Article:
December 12 2016
On International Human Rights Day, Argentines take to the streets to protests against abuses under the government of Macri.
Human rights organizations in Argentina marched to the historic Plaza de Mayo in Buenos Aires Saturday, demanding President Mauricio Macri release the “first political prisoner” of his administration, Indigenous activist Milagro Sala.
Human rights activists demand justice for the thousands disappeared and killed during the dictatorship. | Photo: El Pais
We Continue Resisting
Called “We Continue Resisting,” the march formed part of the National Day of Struggle for Human Rights that commemorates the International Day of Human Rights on Dec. 10 as well as the anniversary of the country’s return to democracy in 1983.
As well as the main event which was held in the Argentine capital at 6 p.m. local time, satellite marches took place in other cities such as Bahia Blanca, Cordoba, Mendoza, Santiago del Estero, Tucuman, Rosario and Santa Fe.
The march coincided with the first anniversary of President Macri’s administration. The protesters are demanding the government and judicial system hold accountable those who committed crimes during the dictatorship as well as calling for the implementation of public policies that support human rights in the country, including the release of Sala.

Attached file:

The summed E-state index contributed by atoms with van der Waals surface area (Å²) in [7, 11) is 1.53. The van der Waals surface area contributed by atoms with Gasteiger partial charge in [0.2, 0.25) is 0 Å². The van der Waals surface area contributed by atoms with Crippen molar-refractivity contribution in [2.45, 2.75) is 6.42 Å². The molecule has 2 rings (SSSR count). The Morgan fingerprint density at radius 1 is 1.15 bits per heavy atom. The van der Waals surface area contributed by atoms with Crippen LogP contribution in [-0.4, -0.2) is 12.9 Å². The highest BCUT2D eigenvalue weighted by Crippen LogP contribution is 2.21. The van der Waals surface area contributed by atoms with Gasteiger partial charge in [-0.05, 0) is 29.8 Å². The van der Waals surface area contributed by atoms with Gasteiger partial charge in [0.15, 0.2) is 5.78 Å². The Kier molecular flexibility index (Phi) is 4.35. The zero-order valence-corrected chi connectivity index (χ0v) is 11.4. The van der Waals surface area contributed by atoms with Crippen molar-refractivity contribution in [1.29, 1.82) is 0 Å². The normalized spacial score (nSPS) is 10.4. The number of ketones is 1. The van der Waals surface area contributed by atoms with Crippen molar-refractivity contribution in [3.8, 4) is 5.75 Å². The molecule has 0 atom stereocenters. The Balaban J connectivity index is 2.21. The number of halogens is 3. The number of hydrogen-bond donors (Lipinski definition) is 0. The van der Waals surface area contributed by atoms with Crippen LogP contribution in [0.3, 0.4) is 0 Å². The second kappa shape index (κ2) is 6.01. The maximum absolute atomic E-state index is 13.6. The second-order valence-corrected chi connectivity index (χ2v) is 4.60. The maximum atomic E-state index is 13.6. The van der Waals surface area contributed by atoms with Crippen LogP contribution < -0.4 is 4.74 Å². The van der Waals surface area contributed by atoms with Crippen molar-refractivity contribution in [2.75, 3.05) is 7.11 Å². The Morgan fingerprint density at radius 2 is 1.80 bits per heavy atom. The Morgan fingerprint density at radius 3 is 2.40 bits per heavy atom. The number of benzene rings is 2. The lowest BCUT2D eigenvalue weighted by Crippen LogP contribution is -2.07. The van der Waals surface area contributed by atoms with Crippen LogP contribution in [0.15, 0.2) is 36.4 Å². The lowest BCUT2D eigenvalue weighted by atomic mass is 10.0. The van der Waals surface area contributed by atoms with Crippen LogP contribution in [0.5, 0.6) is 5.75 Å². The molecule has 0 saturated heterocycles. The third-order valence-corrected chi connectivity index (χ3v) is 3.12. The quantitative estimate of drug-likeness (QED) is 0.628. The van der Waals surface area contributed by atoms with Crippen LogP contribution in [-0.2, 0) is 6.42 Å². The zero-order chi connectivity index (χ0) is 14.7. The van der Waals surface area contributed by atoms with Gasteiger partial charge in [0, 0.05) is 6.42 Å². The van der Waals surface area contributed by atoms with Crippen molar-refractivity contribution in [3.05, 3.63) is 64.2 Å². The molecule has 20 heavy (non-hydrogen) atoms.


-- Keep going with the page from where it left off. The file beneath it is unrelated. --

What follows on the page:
Discontent with the criminalization of social protest
According to the organizers, the protesters are also expressing discontent at the recent “criminalization of social protest and institutional violence by security forces.”
Among the organizers are the Mothers and Grandmothers of Plaza de Mayo, human rights activists that have been searching for their grandchildren since they were abducted by the dictatorship during the 1970s.
Estela de Carlotto said the march was organized to protest all the human rights abuses in the country’s recent history and to demand justice for state crimes during the dictatorship era.
“We want to let everyone know what we have been working for 40 years, so they won’t forget and it won’t happen again”, said de Carlotto.